Content is difficult to read on a screen. If you want students to engage with your online course, you need to improve the cognitive load. The best practices used for writing for the web include active voice, positive tone, the inverted pyramid, chunking text, bullet and number lists, and descriptive headings. In this post, we’ll examine how to improve the readability of your course using active voice.
Academic writing often slides into passive voice. Let’s be honest, we’ve all rearranged sentences to reach a word count requirement. Passive voice allows us to remove first person bias, but it makes the sentence more complex (the object happens to the subject). The reader must rearrange the sentence in his or her mind to understand it. If your content is too complex, the reader might give up.
In internet terms: tl;dr (too long, didn’t read).
Active voice is clear, concise, and easy to understand; it’s one of the best ways to improve writing. According to Strunk and White (2000):
“The habitual use of the active voice […] makes for forcible writing.”
I once inherited a document written in 45 percent passive voice. I challenged myself to only use active voice (and succeeded). The good news is you don’t have to do that. As a general rule, your content should use under 10 percent passive voice.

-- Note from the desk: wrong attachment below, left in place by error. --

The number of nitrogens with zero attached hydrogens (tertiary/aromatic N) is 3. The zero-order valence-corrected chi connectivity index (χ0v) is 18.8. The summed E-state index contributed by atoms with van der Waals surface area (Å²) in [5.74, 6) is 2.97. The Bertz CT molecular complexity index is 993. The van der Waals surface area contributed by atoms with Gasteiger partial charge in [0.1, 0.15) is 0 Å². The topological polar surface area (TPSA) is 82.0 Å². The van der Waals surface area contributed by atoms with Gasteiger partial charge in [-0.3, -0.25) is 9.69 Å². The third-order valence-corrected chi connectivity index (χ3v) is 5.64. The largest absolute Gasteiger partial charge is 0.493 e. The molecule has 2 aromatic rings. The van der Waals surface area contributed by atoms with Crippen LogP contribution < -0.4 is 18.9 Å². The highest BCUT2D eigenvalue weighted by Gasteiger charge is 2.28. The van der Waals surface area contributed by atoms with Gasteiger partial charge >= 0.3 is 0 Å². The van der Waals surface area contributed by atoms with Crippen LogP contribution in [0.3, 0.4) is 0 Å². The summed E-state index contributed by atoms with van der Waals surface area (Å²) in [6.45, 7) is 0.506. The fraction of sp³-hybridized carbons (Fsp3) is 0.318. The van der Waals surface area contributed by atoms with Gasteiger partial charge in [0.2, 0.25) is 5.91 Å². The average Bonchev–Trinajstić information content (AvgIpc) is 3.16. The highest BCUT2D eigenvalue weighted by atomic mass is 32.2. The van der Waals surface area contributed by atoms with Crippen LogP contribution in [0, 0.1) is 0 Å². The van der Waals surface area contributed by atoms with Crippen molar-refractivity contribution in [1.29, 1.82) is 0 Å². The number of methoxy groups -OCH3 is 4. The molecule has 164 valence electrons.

In some situations, you might use passive voice to remove responsibility. The famous example is an organization using “A mistake was made” rather than “I made a mistake.” In this case, the abstract verbiage removes the blame from a person; however, this usage is the exception not the rule.
How to convert passive voice to active voice:
- Find the verb: If you see “to be” (am, is, are, was, were, been, etc.), the verb is in past tense—this causes passive voice.
- Simplify the verb or use a descriptive verb: Replace the active verb with the “Simple Present” version (see Purdue OWL, Verb Tenses). Another option is to use a more descriptive verb.
- Rearrange the sentence: The best way is to write Subject + Verb + Object. You might find this difficult at first. You’re already familiar with the current sentence, and you will need to think of another way to say the same thing.
It’s okay to write a draft in passive voice—just remember to revise!
Are you a subject matter expert, instructional designer, or course editor? Or do you write for the web? Leave your favorite tips for online content in the comments below.
Strunk, W., & White, E. B. (2000). The elements of style. New York: Longman.